Colby, age 22, lives in Las Vegas. He works part time and relies on a community agency for shelter. “This shirt I’m wearing?” he began. “I’ve had it since I was 18, and these shoes since I was 17. The only thing I know I have to have is food.”
Mothering a Child with Down Syndrome on a Minimum Wage Income
Anita lives in Pheonix and has a degree in economics. She has four children, two of whom have special needs. She’s regularly forced to choose between working enough hours to put food on the table and accompanying her kids to a long list of doctor’s appointments. Anita had to take her son with down syndrome to 11 doctors appointments in the past week. She receives state assistance and says “you can’t judge people who are working, but still need to get help. I’m not a lazy person, trust me. A raise in the minimum wage is just about fairness, and about giving people a fighting chance to achieve the American Dream.”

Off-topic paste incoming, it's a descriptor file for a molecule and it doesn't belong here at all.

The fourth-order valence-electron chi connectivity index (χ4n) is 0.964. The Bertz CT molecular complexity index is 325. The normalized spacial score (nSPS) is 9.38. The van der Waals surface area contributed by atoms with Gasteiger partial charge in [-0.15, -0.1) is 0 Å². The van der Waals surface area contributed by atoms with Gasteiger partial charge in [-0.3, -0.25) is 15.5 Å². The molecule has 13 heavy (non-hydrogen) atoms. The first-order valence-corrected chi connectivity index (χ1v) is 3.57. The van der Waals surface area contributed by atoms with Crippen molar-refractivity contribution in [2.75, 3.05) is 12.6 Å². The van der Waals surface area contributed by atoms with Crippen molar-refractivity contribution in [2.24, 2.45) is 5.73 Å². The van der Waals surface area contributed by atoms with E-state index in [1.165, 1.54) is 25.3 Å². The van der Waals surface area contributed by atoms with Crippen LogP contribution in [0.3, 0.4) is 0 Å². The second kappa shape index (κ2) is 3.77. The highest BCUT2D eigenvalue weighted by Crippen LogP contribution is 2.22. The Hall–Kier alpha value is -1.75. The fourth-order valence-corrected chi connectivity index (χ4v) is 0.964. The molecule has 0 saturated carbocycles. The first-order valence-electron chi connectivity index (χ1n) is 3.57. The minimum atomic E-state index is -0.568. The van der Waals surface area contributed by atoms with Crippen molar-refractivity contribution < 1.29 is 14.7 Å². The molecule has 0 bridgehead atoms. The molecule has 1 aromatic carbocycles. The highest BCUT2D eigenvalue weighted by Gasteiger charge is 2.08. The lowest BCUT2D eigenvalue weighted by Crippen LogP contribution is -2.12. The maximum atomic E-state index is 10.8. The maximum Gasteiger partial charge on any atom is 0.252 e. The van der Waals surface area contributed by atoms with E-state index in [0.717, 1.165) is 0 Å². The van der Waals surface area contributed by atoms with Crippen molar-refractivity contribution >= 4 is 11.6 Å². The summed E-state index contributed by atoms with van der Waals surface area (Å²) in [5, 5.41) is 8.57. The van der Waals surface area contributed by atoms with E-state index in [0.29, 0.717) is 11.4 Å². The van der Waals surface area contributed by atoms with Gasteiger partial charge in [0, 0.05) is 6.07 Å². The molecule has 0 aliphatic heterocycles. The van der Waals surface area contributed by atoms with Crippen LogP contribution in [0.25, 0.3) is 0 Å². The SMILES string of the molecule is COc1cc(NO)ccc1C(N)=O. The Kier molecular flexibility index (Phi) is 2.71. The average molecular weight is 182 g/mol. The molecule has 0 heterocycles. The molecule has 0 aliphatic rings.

Acting Secretary Harris is actively supporting the President’s proposal to raise the minimum wage from its current rate of $7.25 per hour to $9 per hour by 2015. It would boost the earnings of those who shared their stories, along with approximately 15 million workers nationwide, and put additional money in their pockets for necessities like food, clothing and shelter.